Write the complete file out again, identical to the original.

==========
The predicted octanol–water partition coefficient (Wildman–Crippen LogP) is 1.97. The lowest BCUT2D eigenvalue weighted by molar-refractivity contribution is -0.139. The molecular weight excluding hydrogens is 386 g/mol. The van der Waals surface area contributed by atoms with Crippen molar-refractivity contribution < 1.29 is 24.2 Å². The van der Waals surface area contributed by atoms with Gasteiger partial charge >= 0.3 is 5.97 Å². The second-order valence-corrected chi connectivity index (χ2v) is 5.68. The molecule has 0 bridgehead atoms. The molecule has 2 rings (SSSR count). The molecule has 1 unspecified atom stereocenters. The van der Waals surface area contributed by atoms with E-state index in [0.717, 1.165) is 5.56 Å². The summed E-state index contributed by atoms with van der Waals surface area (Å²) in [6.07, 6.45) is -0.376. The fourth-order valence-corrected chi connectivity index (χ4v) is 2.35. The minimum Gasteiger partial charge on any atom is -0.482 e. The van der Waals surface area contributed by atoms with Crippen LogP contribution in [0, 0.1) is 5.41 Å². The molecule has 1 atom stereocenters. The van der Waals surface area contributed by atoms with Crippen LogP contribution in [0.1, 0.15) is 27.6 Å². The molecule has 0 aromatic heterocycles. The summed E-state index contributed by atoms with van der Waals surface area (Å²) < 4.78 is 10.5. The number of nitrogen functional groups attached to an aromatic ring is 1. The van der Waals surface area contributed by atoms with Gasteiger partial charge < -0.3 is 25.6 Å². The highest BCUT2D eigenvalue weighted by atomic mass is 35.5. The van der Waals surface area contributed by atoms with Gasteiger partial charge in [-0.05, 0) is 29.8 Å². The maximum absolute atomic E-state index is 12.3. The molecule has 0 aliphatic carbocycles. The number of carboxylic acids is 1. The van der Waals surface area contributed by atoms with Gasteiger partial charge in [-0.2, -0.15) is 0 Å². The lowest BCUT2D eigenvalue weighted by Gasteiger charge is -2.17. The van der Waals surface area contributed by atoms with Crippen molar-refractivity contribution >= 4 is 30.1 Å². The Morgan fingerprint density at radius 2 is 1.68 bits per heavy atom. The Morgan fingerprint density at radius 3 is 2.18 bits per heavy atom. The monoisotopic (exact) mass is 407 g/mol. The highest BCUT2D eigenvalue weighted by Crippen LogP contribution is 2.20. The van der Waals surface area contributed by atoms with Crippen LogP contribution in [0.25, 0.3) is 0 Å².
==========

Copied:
The predicted octanol–water partition coefficient (Wildman–Crippen LogP) is 1.97. The lowest BCUT2D eigenvalue weighted by molar-refractivity contribution is -0.139. The molecular weight excluding hydrogens is 386 g/mol. The van der Waals surface area contributed by atoms with Crippen molar-refractivity contribution < 1.29 is 24.2 Å². The van der Waals surface area contributed by atoms with Gasteiger partial charge >= 0.3 is 5.97 Å². The second-order valence-corrected chi connectivity index (χ2v) is 5.68. The molecule has 0 bridgehead atoms. The molecule has 2 rings (SSSR count). The molecule has 1 unspecified atom stereocenters. The van der Waals surface area contributed by atoms with E-state index in [0.717, 1.165) is 5.56 Å². The summed E-state index contributed by atoms with van der Waals surface area (Å²) in [6.07, 6.45) is -0.376. The fourth-order valence-corrected chi connectivity index (χ4v) is 2.35. The minimum Gasteiger partial charge on any atom is -0.482 e. The van der Waals surface area contributed by atoms with Crippen LogP contribution in [0, 0.1) is 5.41 Å². The molecule has 1 atom stereocenters. The van der Waals surface area contributed by atoms with Crippen LogP contribution in [0.1, 0.15) is 27.6 Å². The molecule has 0 aromatic heterocycles. The summed E-state index contributed by atoms with van der Waals surface area (Å²) < 4.78 is 10.5. The number of nitrogen functional groups attached to an aromatic ring is 1. The van der Waals surface area contributed by atoms with Gasteiger partial charge < -0.3 is 25.6 Å². The highest BCUT2D eigenvalue weighted by atomic mass is 35.5. The van der Waals surface area contributed by atoms with Gasteiger partial charge in [-0.05, 0) is 29.8 Å². The maximum absolute atomic E-state index is 12.3. The molecule has 0 aliphatic carbocycles. The number of carboxylic acids is 1. The van der Waals surface area contributed by atoms with Gasteiger partial charge in [-0.2, -0.15) is 0 Å². The lowest BCUT2D eigenvalue weighted by Gasteiger charge is -2.17. The van der Waals surface area contributed by atoms with Crippen molar-refractivity contribution >= 4 is 30.1 Å². The Morgan fingerprint density at radius 2 is 1.68 bits per heavy atom. The Morgan fingerprint density at radius 3 is 2.18 bits per heavy atom. The monoisotopic (exact) mass is 407 g/mol. The highest BCUT2D eigenvalue weighted by Crippen LogP contribution is 2.20. The van der Waals surface area contributed by atoms with Crippen LogP contribution in [0.25, 0.3) is 0 Å².